Its mount ability is Guided Sniper, representing the fact that it allows its rider to act as a spotter. This gives both the basic spike throw and Spike Volley a +2 bonus to hit.
I’m tempted to plop a cheeky goblin atop a manticore, but realistically the rider would be someone more badass - otherwise they’d just get eaten instead.
Manticore Striker (MV)
Essentially a regular version of the MM elite manticore, this one is a Level 10 Skirmisher with 106 HP. None of the MV manticores have the Mount keyword or abilities.
The striker can shift 2 squares either before or after its claw and tail spike attacks, and lacks the ability to make both in the same round. If someone hits it, though, it can make a spike counterattack as a reaction, shooting a tail spike at the attacker without provoking opportunity attacks.
Manticoer Impaler (MV)
This Level 11 Brute has 138 HP. Its claw and tail spike attacks do Brute-level damage, and it also has a Tail Lance (melee 2 vs. AC) that can grab a target by impaling it.
The escape DC on the grab is 19, and while grabbed the target takes ongoing physical damage. While it has a creature impaled, the manticore’s flight gains an altitude limit of 6 squares.
While it’s grabbing someone, the manticore can also use Prepare to Drop, a move action that allows it to fly its speed and pull the target along. This includes pulling them straight up! It’s not stated in the stat block, but I think the manticore can choose to release someone it’s grabbing on its turn. Damage from the drop uses standard falling rules (1d10 per 2 squares/10ft, IIRC).
Manticore Spike Hurler (MV)
As you might have guessed from the name, this is the Artillery manticore. It’s Level 13 with 100 HP.
It has the usual claw and tail spike attacks, with the spike being more accurate and doing more damage. It can also launch a spike volley (area burst 1 within 10) at will.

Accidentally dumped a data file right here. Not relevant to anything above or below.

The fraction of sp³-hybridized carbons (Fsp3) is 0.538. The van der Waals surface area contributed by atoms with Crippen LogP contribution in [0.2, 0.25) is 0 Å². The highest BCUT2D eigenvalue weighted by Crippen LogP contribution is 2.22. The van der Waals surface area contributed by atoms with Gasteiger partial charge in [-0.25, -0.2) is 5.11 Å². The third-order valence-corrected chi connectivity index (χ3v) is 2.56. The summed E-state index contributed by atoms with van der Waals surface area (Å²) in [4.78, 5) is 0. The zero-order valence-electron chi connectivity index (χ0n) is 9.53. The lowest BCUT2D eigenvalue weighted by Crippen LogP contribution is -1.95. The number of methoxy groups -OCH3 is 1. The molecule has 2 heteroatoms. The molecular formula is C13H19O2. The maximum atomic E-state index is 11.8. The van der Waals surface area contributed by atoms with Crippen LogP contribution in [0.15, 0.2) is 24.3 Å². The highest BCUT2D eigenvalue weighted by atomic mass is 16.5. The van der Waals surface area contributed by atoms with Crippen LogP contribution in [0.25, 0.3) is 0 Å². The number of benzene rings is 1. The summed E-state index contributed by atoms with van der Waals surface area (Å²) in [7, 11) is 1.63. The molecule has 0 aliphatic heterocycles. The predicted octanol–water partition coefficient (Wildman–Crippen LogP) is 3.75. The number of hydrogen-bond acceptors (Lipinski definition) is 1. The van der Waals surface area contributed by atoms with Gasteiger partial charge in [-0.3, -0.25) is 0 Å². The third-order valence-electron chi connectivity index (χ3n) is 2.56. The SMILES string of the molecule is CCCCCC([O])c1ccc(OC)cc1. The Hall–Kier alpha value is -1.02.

Manticore Sky Hunter
This one is a Level 13 Soldier (Leader) with 130 HP, and it’s remarkable for being a manticore that cares about its allies. It has a Shielding Wings aura 1 that grants allies inside a +2 bonus to AC and Reflexes.
Its basic attacks are the usual claw and tail spike, with the claws also marking for a turn on a hit. As a minor action it can also let out a Threatening Roar that automatically marks everyone in a Close Burst 1 for a turn.
If any marked enemy within 5 squares makes an attack that doesn’t include the sky hunter, it can use a tail spike attack on them as a reaction (Defender’s Spike).
Sample Encounters and Final Impressions
The MM has two encounters featuring its elite manticore:
Level 11: 1 manticore, 1 galeb duhr rockcaller, 4 ogre savages.
Level 13: 2 manticores, 2 hill giants, 4 ogre thugs (minions).
In the first one I think the manticore is serving as the galeb duhr’s mount, having finally come across someone it can’t eat. While it’s funny to imagine the hill giants trying to hide the manticores in the second encounter, I don’t think that would work out very well for them.
I like manticores, they’re fun to run and fun to fight. The four MV stat blocks give us a bit more variety in tactics while staying true to the core MM concept. Perhaps you could take a pair of those and make them into Huge Elites so that those giants can finally make their dreams of flying come true.